Monthly Archives: July 2013

Eurowestern News from Around the Internet: Franco Nero Starts Production on “Django Lives”

Franco Nero has started work on a second official Django sequel!

Franco Nero Starts Production on “Django Lives”

According to a press release, the new movie is set in 1915 with Django acting as a cowboy consultant in the early days of cinema. When a director is murdered, his outstanding debts are transferred to Django who hides out in a rural town where he inadvertently finds himself in the middle of a bloody dispute dividing its citizens.

Hopefully this will be an improvement over the last two western roles for Nero. Johnathon and of the Bears (1993, Castellari) was a strange, sometimes laughable attempt to recapture the magic of Keoma (1976,Castellari).  More recently, Nero had an awkward cameo in Django Unchained (2012, Tarantino). I like the idea of having him play a much older character . . . this was one of the main problems Johnathon of the Bears, in which he played a character 30 years (!) younger than himself. Along with the rumored Castellari western Badlanders, it will be great to a couple of new Eurowesterns in the upcoming year or two.

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Short review: Apache Fury (1964, José María Elorrieta)

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Apache Fury (1964, José María Elorrieta)

El hombre de la diligencia

7/10 on the Eurowestern rating scale:

Why so high? A pleasant surprise. Quality direction by Elorrieta elevates this early Spanish b-western above similar movies by directors like Klimovsky. Intelligent use of widescreen, staging, composition in depth, texture, and camera movements reduce the need for multiple shots. At the same time, this technique saves the movie from the static feel of so many other low budget Spanish westerns. Solid low budget film-making ~~ this is why I rate this movie a little higher than I would have expected going in to it. Pan and scan versions would remove this element from the movie and make it much less interesting. However, the mass action is shot in a much more pedestrian manner.

A small group of people at a stage station fight Geronimo’s Apaches and each other in a bid to stay alive. There are a few silly, awkward scenes (including a stage coach attack), but for the most part it works. A very interesting review of this could be written, placing this movie in its context of Fascist Spain. This film is something of a companion piece to Kliimovsky’s inferior Ballad For A Bounty Killer, with the same sets and much of the same cast.

Like other early Spanish westerns, this movie is “leisurely paced” with lots of dialogue, so if you are looking for lots of action this movie will not satisfy you. However, it should be noted that it is no slower or talky than the most near-contemporary b-grade American Indian v. Calvary siege films on which it was modeled.

I am now eager to see José María Elorrieta’s other film in the same vein ~~ Massacre At Fort Grant (1964). Vengeance of Pancho Villa (1967) is increasingly widely available. It is not as successful as this movie, but it is a fairly average Spanish western of middling quality (I gave it 5.75 / 10 stars). He also directed a late western If You Shoot . . . You Live! (1979) that I have not seen available. If you know where to get a copy, I would like to know.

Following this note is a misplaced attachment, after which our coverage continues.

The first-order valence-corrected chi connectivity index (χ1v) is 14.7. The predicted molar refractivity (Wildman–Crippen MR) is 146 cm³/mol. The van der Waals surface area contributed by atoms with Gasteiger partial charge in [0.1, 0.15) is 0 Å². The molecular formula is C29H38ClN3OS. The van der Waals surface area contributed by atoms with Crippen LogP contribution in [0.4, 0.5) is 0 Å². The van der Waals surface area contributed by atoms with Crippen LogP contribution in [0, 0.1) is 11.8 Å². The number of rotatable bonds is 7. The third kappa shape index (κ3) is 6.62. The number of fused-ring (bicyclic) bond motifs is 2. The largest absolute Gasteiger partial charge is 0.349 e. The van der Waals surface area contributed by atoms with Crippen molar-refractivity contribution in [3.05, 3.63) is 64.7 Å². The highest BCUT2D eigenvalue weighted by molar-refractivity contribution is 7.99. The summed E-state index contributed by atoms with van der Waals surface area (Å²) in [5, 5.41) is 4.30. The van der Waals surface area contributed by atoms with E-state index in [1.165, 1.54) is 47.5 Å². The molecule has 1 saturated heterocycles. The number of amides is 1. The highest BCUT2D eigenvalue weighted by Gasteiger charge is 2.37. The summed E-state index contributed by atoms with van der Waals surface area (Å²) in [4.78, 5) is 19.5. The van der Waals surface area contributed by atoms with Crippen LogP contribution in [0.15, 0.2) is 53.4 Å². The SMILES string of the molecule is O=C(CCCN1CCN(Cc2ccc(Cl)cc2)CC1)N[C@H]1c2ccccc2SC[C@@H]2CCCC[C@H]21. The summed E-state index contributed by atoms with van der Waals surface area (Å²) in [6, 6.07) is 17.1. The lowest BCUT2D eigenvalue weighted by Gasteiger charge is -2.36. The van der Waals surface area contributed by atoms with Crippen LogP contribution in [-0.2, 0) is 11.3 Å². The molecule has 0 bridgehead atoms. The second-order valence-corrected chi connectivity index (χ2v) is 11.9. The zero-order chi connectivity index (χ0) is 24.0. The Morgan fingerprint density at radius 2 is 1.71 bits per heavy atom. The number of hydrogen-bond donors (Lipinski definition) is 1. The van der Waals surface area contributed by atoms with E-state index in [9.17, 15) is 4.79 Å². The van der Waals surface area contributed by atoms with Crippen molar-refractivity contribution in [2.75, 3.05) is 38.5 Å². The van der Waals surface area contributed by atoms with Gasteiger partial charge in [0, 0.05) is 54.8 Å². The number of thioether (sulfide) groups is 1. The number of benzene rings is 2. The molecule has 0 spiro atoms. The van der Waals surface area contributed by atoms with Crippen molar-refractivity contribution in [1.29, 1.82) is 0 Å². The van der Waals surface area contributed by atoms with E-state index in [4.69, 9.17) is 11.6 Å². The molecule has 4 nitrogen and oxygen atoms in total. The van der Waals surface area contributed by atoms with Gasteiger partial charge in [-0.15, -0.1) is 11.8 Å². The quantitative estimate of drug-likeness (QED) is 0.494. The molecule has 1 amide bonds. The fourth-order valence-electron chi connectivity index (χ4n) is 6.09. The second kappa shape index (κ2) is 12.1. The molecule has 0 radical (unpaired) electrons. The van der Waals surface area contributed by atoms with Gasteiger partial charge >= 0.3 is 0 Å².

Note: I watched a fairly faded Spanish language version. A fansub .srt was available, but seemed damaged or incomplete.

~~ El Vengador Errante

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Lauching new podcast in August!

I have not added a great deal of content to the site as it has been under construction. However, I will launching a podcast here in early August! There will be bi-weekly episodes and blog posts exploring the Eurowestern genre and reviewing films. I hope you find it interesting and enjoyable!

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Impressions: Django Unchained

Chatquah and Galoshes

Westerns are usually known more for their dramatic back drops than their in depth conversation. Character can often be conveyed in a glance or something as simple as a gun fight. The problem Tarantino faces is that Inglorious Basterds and even Reservoir Dogs proved, he very strongly loves character and conversation, but the problem is film is a love of space and spectacle two things the Western usually excels at. While he is to “high brow” to give into spectacle, he has at least given us space in Jackie Brown and Pulp Fiction. Basterds was a particularly bad film on this front, it genuinely felt like theater while it was supposed to be a war picture. If Tarantino is consciously deceiving our preconceptions in his films is another question. I am not overly familiar with Westerns, but Django seems to do a good job of avoiding their tropes via homage…

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Armond White’s 2011 Better-Than List > Pretty Much Every Other Blogger’s List

Movieline

Say what you will about Armond White, at least the iconoclast film critic is a conversation-starter. Over at CityArts White has posted his annual “Better-Than” list, in which he pairs seemingly disparate films of the year to show you why the movies you love/think are great are, in fact, vastly overrated. Example: “Jack and Jill > The Descendants,” White insists, in a clear trouncing of “humility” over “sanctity.” “Adam Sandler’s affectionate, very broad ethnic satire defies Alexander Payne’s smug denial of America’s ethnic history,” he writes. Don’t stop there, Armond!

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